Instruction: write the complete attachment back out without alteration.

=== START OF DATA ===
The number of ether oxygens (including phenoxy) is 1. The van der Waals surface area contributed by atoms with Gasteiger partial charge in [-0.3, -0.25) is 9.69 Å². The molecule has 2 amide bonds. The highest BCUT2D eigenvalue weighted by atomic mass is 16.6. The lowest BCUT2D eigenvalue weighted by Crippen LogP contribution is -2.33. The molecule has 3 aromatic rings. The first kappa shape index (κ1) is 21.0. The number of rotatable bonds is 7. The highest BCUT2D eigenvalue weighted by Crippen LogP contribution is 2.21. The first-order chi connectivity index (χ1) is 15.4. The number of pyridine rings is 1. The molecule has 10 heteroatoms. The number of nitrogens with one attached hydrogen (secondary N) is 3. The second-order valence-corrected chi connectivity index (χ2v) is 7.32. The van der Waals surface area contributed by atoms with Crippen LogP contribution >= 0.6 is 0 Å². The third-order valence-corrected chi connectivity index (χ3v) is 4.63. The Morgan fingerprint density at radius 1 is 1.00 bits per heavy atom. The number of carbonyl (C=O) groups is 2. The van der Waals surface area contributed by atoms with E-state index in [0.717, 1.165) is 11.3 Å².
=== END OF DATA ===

The number of ether oxygens (including phenoxy) is 1. The van der Waals surface area contributed by atoms with Gasteiger partial charge in [-0.3, -0.25) is 9.69 Å². The molecule has 2 amide bonds. The highest BCUT2D eigenvalue weighted by atomic mass is 16.6. The lowest BCUT2D eigenvalue weighted by Crippen LogP contribution is -2.33. The molecule has 3 aromatic rings. The first kappa shape index (κ1) is 21.0. The number of rotatable bonds is 7. The highest BCUT2D eigenvalue weighted by Crippen LogP contribution is 2.21. The first-order chi connectivity index (χ1) is 15.4. The number of pyridine rings is 1. The molecule has 10 heteroatoms. The number of nitrogens with one attached hydrogen (secondary N) is 3. The second-order valence-corrected chi connectivity index (χ2v) is 7.32. The van der Waals surface area contributed by atoms with Crippen LogP contribution >= 0.6 is 0 Å². The third-order valence-corrected chi connectivity index (χ3v) is 4.63. The Morgan fingerprint density at radius 1 is 1.00 bits per heavy atom. The number of carbonyl (C=O) groups is 2. The van der Waals surface area contributed by atoms with E-state index in [0.717, 1.165) is 11.3 Å².